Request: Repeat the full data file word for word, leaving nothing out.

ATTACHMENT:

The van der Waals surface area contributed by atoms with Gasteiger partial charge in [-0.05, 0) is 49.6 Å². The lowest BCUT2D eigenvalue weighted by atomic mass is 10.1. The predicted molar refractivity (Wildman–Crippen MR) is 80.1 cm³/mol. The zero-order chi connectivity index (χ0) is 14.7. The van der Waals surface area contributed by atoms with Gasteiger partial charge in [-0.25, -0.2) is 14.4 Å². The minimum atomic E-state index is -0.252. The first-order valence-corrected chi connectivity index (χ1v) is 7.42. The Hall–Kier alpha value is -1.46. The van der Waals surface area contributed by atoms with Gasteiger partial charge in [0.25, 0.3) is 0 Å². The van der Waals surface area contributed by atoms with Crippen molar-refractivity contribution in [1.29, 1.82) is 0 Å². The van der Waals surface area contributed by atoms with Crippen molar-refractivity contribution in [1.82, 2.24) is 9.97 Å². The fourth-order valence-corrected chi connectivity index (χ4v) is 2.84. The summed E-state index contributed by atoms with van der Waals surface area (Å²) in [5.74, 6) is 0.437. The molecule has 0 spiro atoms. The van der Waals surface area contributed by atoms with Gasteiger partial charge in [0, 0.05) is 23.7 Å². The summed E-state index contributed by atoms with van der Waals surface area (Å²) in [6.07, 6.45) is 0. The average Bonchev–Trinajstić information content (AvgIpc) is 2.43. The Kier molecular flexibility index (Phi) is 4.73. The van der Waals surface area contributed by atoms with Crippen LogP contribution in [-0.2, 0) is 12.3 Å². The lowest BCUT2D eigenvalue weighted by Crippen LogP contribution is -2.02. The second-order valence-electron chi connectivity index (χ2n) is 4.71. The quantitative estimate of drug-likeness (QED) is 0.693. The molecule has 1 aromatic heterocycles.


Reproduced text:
The van der Waals surface area contributed by atoms with Gasteiger partial charge in [-0.05, 0) is 49.6 Å². The lowest BCUT2D eigenvalue weighted by atomic mass is 10.1. The predicted molar refractivity (Wildman–Crippen MR) is 80.1 cm³/mol. The zero-order chi connectivity index (χ0) is 14.7. The van der Waals surface area contributed by atoms with Gasteiger partial charge in [-0.25, -0.2) is 14.4 Å². The minimum atomic E-state index is -0.252. The first-order valence-corrected chi connectivity index (χ1v) is 7.42. The Hall–Kier alpha value is -1.46. The van der Waals surface area contributed by atoms with Gasteiger partial charge in [0.25, 0.3) is 0 Å². The van der Waals surface area contributed by atoms with Crippen molar-refractivity contribution in [1.29, 1.82) is 0 Å². The van der Waals surface area contributed by atoms with Crippen molar-refractivity contribution in [1.82, 2.24) is 9.97 Å². The fourth-order valence-corrected chi connectivity index (χ4v) is 2.84. The summed E-state index contributed by atoms with van der Waals surface area (Å²) in [5.74, 6) is 0.437. The molecule has 0 spiro atoms. The van der Waals surface area contributed by atoms with Gasteiger partial charge in [0, 0.05) is 23.7 Å². The summed E-state index contributed by atoms with van der Waals surface area (Å²) in [6.07, 6.45) is 0. The average Bonchev–Trinajstić information content (AvgIpc) is 2.43. The Kier molecular flexibility index (Phi) is 4.73. The van der Waals surface area contributed by atoms with Crippen LogP contribution in [-0.2, 0) is 12.3 Å². The lowest BCUT2D eigenvalue weighted by Crippen LogP contribution is -2.02. The second-order valence-electron chi connectivity index (χ2n) is 4.71. The quantitative estimate of drug-likeness (QED) is 0.693. The molecule has 1 aromatic heterocycles.